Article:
Moab Grown: Thoughts from a Local Local

By | Hayley Knouff
Issue I, June 2018

Moab is the only home Haley Knouff has ever known. In the face of the ever growing adventure sports culture in Moab, through tourism, seasonal workers, and transplanted residents, Knouff struggles to define her place in the ever-changing community.

Moab has never been a static community. From a small farming settlement, to a “boom and bust” uranium town, to a world-famous tourist destination, Moab has never stopped changing. I like to remind myself of this fact whenever I become overwhelmed with the change that I’ve witnessed in this valley over the last 25 years.

Since moving back to Moab two and a half years ago, I’ve had a surprisingly difficult time making friends. When you grow up here, you live completely separately from the transient population. You’re busy attending public school, family functions, and you only join the seasonal workforce for a few years in high school before leaving for college. Moab (like other small towns) has the reputation of being a black hole for those who grow up here.

Looking back, it sounds more like an old wives’ tale, but there was a strong stigma about staying in Moab after high school. If you didn’t go away to get an education, then you were doomed to work at City Market for the rest of your life. If you graduated from college and came back to Moab, then you’re inevitably wasting your degree, because you’ll only ever find a low-paying job in the tourism/service industry.

When I tell someone I grew up here, they usually tell me how amazing my childhood must have been, and then they ask me which extreme sport I grew up doing. My answer is always a downer: “none.” I never did those things because my family, like most others who live/work in Moab, did not have the disposable income to afford mountain bikes, climbing gear, or river rafts.

Growing up in Moab was like growing up in any small working-class community. Everybody knows everybody, for better or worse. Your parents work unremarkable (mostly dead-end) jobs, and you graduate high school after twelve years of sharing classrooms with the same people you’ve known since kindergarten. The fear of getting sucked into the metaphorical black hole of Moab is largely what motivated me to attend college out of state.

When I moved back to Moab after five years in the Midwest, I was thrown into a whole new mix of peers. I discovered that nearly all of the adults my age are “transient” or “transplant” members of the community. At the first social gathering I attended, I did not recognize a single face. It was stunningly demoralizing- feeling like I had to start from scratch to gain a sense of belonging in my own hometown. I slowly began to make friends, but many of them left town after their seasonal jobs ended.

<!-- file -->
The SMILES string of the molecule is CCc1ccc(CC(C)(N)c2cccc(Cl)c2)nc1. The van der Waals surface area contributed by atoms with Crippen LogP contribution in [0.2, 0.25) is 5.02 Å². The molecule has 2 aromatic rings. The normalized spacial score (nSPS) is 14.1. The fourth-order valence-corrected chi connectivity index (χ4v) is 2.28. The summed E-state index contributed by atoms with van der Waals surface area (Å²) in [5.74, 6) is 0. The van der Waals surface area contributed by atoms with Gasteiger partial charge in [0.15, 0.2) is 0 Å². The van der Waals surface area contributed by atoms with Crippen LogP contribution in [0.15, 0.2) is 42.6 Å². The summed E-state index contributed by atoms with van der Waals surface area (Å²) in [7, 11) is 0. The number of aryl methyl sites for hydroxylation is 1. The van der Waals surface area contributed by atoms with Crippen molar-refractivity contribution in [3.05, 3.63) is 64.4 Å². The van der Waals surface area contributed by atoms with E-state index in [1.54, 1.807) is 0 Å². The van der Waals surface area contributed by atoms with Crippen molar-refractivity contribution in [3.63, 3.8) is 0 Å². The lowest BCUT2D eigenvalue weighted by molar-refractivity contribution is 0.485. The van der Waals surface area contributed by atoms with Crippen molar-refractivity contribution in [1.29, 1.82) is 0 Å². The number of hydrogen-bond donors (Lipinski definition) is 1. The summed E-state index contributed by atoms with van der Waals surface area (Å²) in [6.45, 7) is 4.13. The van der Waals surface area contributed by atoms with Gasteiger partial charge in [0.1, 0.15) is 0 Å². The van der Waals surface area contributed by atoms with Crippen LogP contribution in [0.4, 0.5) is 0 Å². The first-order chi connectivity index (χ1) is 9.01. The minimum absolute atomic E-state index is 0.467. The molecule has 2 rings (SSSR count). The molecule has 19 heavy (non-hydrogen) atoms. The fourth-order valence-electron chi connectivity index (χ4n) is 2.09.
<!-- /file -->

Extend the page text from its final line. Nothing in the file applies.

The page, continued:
I felt really bitter for a while, because my whole identity was wrapped up in my childhood here, but those memories were locked away with my childhood friends who moved away and had no plans of returning. I found I had nothing in common with my peers who stayed in Moab after high school, and I also had nothing in common with the people who came here to climb, BASE jump, or mountain bike, since I had no experience doing those activities.

That being said, the tourism industry has impacted Moab far more than the transient community. The changes that have taken place in the last twenty-five years due to tourism have been exponential. And the pace is only increasing. land development and tourism have grown much faster in the last five years than they had in the previous twenty. Moab was always changing, but when I moved back I felt like the rug had been swept out from under my feet. I immediately went into “fight or flight” mode. Part of me wanted to turn away and never look back, and the other part wanted to march down to City Hall with fists clenched.

One of the effects of this boom in tourism that affects especially long-term residents is the lack of housing. So many homes are owned as nightly rentals by non-residents, and this makes it virtually impossible for a working class Moabite to compete with house prices when looking to buy (or even rent) a home. A relative recently advised me to leave Moab for a few years to work a “real job” and then I’d have enough money to come back and buy a home here. While this might work, assuming houses are still affordable in five years, it pains me that our community can’t be more self-sufficient and supportive of those with local rural roots.

Whether people have old roots in Moab, or recently transplanted roots, there are members of our community who are increasingly concerned with these issues and are acting to solve them. Personally I have yet to decide whether to fight or to take flight. I recognize that not all change is bad, but I still don’t know how or where I belong in this ever-changing community that I call home. 


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Interested in contributing to The Dust Magazine? Check out our submissions page.